Home Electromagnetic General Atomics demonstrates autonomous flight termination units during Navy and Army hypersonic rocket test flight

General Atomics demonstrates autonomous flight termination units during Navy and Army hypersonic rocket test flight

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The launch of the successful test of General Atomics Autonomous Flight Termination Units. GENERAL ATOMICS ELECTROMAGNETIC SYSTEMS

SAN DIEGO – General Atomics Electromagnetic Systems announced Feb. 1 that its Autonomous Flight Termination Units carried aboard two sounding rockets were successfully demonstrated and performed as planned during an operational-tempo test flight campaign. high for hypersonics sponsored by the Navy’s Strategic Systems Programs and the Army Hypersonics Program. Office on October 20, 2021 in Wallops Island, Virginia.

The AFTUs help ensure missile flight safety and were part of a test campaign to demonstrate technologies to advance the development of the Navy’s conventional fast strike and the Navy’s offensive hypersonic strike capability. long-range hypersonic weapon of the army.

“GA-EMS’ long-standing cooperative relationship with the Army, Navy and Sandia National Laboratories has been critical to the design and advancement of hypersonic weapons technologies,” said Scott Forney, President. from GA-EMS. “Test flight demonstrations like this are a critical part of the process of verifying and inserting this technology into future hypersonic weapon systems. We are delighted that the AFTUs have been successful, advancing the readiness of AFTU technology This represents a major step in proving the ability of AFTUs to operate successfully in the hypersonic environment for which they were designed.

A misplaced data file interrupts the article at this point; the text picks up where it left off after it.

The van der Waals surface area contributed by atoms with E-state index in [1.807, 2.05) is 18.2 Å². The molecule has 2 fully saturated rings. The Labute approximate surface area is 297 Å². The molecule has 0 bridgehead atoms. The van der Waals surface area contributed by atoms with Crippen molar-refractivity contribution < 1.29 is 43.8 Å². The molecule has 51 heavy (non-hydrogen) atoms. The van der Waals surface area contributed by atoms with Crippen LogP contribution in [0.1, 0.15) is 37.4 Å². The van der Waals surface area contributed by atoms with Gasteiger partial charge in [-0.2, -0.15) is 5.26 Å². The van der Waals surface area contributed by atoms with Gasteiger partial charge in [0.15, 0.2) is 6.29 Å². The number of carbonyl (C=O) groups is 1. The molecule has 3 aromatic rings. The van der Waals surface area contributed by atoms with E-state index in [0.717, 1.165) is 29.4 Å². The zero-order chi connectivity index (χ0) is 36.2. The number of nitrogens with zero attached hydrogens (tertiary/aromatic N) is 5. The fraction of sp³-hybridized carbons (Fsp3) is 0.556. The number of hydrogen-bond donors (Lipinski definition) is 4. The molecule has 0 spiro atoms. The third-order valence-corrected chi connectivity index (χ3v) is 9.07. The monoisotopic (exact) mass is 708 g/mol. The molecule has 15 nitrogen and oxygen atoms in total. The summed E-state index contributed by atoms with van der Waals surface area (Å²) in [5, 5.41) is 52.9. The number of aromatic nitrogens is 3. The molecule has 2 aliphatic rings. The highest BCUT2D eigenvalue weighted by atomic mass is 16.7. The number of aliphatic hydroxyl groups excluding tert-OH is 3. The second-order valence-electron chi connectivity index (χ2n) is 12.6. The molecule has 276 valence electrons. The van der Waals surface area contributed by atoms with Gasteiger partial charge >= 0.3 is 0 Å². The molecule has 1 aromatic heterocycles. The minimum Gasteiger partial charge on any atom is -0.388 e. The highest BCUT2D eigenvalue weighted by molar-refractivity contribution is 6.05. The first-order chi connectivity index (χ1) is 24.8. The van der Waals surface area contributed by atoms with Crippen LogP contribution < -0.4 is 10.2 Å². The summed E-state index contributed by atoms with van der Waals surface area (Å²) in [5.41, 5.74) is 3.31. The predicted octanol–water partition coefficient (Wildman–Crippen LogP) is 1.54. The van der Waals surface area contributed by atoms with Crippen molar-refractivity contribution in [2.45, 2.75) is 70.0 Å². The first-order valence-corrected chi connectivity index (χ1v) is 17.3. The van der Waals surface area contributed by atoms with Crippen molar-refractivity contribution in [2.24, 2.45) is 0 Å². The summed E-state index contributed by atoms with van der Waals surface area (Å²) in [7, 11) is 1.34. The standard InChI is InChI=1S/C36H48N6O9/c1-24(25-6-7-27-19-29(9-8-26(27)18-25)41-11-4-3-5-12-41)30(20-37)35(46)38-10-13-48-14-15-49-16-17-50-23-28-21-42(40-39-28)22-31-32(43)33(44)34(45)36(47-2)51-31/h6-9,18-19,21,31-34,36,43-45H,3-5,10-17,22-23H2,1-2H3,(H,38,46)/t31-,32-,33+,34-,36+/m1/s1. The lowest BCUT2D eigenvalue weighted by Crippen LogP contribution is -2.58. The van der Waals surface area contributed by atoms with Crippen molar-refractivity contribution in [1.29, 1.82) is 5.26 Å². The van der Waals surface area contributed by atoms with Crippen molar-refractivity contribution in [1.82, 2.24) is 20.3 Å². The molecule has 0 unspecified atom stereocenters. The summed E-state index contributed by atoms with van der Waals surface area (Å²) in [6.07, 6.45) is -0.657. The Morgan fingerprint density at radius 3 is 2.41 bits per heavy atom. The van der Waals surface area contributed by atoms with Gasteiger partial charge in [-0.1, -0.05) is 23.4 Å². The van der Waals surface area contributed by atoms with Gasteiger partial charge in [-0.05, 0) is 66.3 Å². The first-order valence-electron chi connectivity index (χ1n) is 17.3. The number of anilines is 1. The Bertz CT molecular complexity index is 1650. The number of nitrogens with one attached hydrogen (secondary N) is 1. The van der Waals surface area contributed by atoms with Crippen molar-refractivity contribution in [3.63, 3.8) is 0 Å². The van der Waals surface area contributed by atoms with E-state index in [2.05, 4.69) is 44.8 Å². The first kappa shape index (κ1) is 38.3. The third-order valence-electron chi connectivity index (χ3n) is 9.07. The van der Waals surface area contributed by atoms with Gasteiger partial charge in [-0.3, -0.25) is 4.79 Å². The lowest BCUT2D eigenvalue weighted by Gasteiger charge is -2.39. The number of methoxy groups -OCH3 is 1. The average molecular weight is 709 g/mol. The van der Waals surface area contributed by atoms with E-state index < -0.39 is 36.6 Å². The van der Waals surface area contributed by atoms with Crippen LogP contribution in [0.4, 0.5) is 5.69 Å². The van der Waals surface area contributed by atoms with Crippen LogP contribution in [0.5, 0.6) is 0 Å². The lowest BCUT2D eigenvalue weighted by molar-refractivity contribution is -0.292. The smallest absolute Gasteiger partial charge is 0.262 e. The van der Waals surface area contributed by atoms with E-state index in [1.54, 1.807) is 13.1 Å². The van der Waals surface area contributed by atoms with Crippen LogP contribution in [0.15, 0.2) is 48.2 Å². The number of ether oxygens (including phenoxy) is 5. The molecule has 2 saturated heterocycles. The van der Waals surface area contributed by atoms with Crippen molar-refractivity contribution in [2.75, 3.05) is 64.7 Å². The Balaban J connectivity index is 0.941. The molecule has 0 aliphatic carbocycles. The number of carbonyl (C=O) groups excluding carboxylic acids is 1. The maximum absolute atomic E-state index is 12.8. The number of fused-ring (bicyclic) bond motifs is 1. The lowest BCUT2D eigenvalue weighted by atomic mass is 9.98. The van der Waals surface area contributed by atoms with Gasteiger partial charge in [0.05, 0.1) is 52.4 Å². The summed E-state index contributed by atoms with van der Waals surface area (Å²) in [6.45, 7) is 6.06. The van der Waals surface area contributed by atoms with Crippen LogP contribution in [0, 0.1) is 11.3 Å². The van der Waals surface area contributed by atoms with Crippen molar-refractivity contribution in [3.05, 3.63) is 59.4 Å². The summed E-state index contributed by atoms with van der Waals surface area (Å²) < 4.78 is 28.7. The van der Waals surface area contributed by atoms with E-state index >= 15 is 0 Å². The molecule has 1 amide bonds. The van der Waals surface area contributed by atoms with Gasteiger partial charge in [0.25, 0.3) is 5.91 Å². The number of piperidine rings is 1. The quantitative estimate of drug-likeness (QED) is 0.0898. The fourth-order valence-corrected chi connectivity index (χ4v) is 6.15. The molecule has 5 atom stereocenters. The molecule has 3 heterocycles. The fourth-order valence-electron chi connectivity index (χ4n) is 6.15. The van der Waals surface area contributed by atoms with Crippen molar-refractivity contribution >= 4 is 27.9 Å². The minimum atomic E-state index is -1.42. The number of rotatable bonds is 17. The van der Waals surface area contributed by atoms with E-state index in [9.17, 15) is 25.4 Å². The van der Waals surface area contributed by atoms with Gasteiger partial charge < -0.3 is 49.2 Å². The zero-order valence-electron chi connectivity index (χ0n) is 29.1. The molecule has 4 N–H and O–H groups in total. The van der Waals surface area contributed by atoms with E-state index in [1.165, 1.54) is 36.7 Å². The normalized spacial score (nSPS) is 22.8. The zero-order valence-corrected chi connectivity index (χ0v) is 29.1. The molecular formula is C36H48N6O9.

GA-EMS’ state-of-the-art AFTU provides greater flexibility to ensure the flight safety of missiles launched for space applications or military weapons testing. Embedded on board a missile, the AFTU takes a mission profile defined before launch and compares it with what the launched missile experiences in flight. If flight profile rules or limitations are violated during flight, the AFTU will order the vehicle to destroy itself. The AFTU’s compact and lightweight design reduces the size, weight, and power requirements on board the test vehicle.

“The missile and spaceflight industry must provide a means to prevent a launch vehicle or aeronautical vehicle and its hazards, including payload hazards, from reaching any populated area or other protected area in the event of a breakdown of a vehicle,” Forney said. “Our AFTUs offer the flexibility to operate independently or can be paired to operate together to share data, with the ability to continue the flight in the event of a failure, increasing mission assurance.”

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